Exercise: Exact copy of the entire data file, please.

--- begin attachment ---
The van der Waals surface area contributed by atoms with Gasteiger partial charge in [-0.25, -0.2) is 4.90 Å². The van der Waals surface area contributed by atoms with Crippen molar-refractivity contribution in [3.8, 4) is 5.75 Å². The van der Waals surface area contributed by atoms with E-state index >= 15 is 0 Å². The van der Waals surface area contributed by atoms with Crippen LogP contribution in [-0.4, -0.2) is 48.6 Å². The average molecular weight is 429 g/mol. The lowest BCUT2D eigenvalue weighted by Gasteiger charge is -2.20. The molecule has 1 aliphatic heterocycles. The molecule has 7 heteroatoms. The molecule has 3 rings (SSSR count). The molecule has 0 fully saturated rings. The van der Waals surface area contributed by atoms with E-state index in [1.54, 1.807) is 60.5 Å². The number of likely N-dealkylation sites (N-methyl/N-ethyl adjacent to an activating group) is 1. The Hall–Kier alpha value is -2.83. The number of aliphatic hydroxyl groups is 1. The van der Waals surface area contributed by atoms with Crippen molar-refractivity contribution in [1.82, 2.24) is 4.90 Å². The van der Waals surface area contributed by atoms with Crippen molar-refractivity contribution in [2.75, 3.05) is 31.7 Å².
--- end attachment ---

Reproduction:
The van der Waals surface area contributed by atoms with Gasteiger partial charge in [-0.25, -0.2) is 4.90 Å². The van der Waals surface area contributed by atoms with Crippen molar-refractivity contribution in [3.8, 4) is 5.75 Å². The van der Waals surface area contributed by atoms with E-state index >= 15 is 0 Å². The van der Waals surface area contributed by atoms with Crippen LogP contribution in [-0.4, -0.2) is 48.6 Å². The average molecular weight is 429 g/mol. The lowest BCUT2D eigenvalue weighted by Gasteiger charge is -2.20. The molecule has 1 aliphatic heterocycles. The molecule has 7 heteroatoms. The molecule has 3 rings (SSSR count). The molecule has 0 fully saturated rings. The van der Waals surface area contributed by atoms with E-state index in [1.54, 1.807) is 60.5 Å². The number of likely N-dealkylation sites (N-methyl/N-ethyl adjacent to an activating group) is 1. The Hall–Kier alpha value is -2.83. The number of aliphatic hydroxyl groups is 1. The van der Waals surface area contributed by atoms with Crippen molar-refractivity contribution in [1.82, 2.24) is 4.90 Å². The van der Waals surface area contributed by atoms with Crippen molar-refractivity contribution in [2.75, 3.05) is 31.7 Å².